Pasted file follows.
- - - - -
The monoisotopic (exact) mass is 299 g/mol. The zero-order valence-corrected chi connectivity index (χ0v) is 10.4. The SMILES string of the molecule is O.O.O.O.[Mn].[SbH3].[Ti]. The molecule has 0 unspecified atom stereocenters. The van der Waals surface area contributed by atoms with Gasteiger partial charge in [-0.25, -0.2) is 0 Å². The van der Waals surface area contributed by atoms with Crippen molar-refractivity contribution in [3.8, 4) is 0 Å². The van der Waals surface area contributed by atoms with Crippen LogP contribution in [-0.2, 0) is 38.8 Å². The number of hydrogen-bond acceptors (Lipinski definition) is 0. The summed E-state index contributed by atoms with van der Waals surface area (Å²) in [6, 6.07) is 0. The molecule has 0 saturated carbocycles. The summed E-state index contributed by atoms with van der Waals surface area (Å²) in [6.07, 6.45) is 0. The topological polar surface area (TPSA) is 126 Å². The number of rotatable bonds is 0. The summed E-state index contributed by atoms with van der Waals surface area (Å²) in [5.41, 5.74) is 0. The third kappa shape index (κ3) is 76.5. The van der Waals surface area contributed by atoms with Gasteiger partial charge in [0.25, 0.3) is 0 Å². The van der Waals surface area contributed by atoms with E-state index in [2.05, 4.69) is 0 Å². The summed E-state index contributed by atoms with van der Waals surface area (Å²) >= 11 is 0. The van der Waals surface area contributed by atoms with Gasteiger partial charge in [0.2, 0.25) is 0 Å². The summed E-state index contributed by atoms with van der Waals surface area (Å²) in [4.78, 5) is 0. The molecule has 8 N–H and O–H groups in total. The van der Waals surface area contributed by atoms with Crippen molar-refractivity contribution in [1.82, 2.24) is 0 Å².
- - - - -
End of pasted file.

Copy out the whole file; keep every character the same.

The monoisotopic (exact) mass is 299 g/mol. The zero-order valence-corrected chi connectivity index (χ0v) is 10.4. The SMILES string of the molecule is O.O.O.O.[Mn].[SbH3].[Ti]. The molecule has 0 unspecified atom stereocenters. The van der Waals surface area contributed by atoms with Gasteiger partial charge in [-0.25, -0.2) is 0 Å². The van der Waals surface area contributed by atoms with Crippen molar-refractivity contribution in [3.8, 4) is 0 Å². The van der Waals surface area contributed by atoms with Crippen LogP contribution in [-0.2, 0) is 38.8 Å². The number of hydrogen-bond acceptors (Lipinski definition) is 0. The summed E-state index contributed by atoms with van der Waals surface area (Å²) in [6, 6.07) is 0. The molecule has 0 saturated carbocycles. The summed E-state index contributed by atoms with van der Waals surface area (Å²) in [6.07, 6.45) is 0. The topological polar surface area (TPSA) is 126 Å². The number of rotatable bonds is 0. The summed E-state index contributed by atoms with van der Waals surface area (Å²) in [5.41, 5.74) is 0. The third kappa shape index (κ3) is 76.5. The van der Waals surface area contributed by atoms with Gasteiger partial charge in [0.25, 0.3) is 0 Å². The van der Waals surface area contributed by atoms with E-state index in [2.05, 4.69) is 0 Å². The summed E-state index contributed by atoms with van der Waals surface area (Å²) >= 11 is 0. The van der Waals surface area contributed by atoms with Gasteiger partial charge in [0.2, 0.25) is 0 Å². The summed E-state index contributed by atoms with van der Waals surface area (Å²) in [4.78, 5) is 0. The molecule has 8 N–H and O–H groups in total. The van der Waals surface area contributed by atoms with Crippen molar-refractivity contribution in [1.82, 2.24) is 0 Å².